• Gov. meets with rodeo officials, hopes to lure national competition to central Florida


    OSCEOLA COUNTY, Fla. - For the first time, Florida Gov. Rick Scott came face to face with the group considering central Florida as the next home for a national rodeo competition.
    Officials said the event could pump tens of millions of dollars into Florida's economy.
    Wes Williamson's family has raised cattle in Florida since the 1800s. He said he would love to see the National Finals Rodeo held in Osceola County.
    Williamson is with the Florida Cattleman's Association, an organization that promotes the interests of cattle ranchers.
    "I think there would be just trailer loads of people coming from Okeechobee and all around central and south Florida, to come to this event," said Williamson.
    On Wednesday Scott signed a resolution, which says he and his cabinet "Support and encourage the movement of the National Finals Rodeo to Osceola County."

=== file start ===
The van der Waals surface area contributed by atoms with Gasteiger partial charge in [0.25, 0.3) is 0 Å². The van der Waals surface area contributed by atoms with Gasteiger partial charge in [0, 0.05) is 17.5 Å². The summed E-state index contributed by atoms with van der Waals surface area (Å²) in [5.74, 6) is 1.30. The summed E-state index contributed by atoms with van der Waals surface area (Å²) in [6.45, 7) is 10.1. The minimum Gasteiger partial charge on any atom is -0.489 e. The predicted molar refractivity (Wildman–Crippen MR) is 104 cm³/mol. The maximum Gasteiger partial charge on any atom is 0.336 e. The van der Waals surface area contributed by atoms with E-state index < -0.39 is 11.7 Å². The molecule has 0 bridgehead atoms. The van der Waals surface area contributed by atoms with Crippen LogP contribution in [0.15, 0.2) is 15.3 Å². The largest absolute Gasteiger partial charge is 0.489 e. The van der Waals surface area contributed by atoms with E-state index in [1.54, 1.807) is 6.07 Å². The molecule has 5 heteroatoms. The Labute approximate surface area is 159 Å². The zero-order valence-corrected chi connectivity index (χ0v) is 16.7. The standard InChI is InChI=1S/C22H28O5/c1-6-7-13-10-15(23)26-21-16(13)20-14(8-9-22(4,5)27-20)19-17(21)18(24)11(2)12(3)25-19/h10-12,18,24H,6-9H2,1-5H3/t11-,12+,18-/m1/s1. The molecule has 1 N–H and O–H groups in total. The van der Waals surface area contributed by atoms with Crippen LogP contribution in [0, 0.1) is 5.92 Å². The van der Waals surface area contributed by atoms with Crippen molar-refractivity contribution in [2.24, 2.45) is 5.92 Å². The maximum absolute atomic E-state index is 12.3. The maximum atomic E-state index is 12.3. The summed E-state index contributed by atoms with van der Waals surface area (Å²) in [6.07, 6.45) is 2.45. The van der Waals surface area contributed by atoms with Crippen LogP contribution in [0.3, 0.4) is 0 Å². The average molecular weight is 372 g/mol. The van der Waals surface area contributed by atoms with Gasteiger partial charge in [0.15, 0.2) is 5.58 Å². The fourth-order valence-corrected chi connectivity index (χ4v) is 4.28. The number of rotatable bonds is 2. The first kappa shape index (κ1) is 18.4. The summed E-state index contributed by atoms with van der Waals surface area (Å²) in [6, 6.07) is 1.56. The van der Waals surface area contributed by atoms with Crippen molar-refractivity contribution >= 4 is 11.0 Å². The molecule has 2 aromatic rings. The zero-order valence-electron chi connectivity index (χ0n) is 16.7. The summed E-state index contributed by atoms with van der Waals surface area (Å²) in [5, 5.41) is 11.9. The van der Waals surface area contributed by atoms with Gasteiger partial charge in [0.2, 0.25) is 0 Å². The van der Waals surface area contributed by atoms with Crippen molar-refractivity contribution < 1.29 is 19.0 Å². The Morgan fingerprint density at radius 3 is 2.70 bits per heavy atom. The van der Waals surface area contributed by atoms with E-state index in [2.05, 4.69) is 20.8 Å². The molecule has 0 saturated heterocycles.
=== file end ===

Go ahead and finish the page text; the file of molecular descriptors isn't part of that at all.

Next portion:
Rodeo officials have already met with Texas Gov. Rick Perry, who wants the 10-day event for his state.
    "What could give us a competitive edge over Dallas, everyone is worried it's going there," Channel 9 reporter Tim Barber asked Scott.
    "Think about it, we have, hopefully we will have this year, we will have 100 million tourists," said Scott.
    Scott said he is giving $100 million to Visit Florida, to help promote the state and bring even more tourists.  
    This week rodeo officials toured the Amway Center, which is where the event would be held until Osceola County builds its own 24,000 seat arena across from the Gaylord Palms Hotel.
    Williamson said he believes Florida would be perfect, because some of the first cattle came here nearly 500 years ago.
    "It's bringing it home," said Williamson.
    County leaders said they are still compiling the numbers to figure out how much tax money has been spent trying to convince rodeo officials that central Florida is the place for their big show.
    They said a number of hotels and restaurants have opened their doors to the rodeo officials for free.

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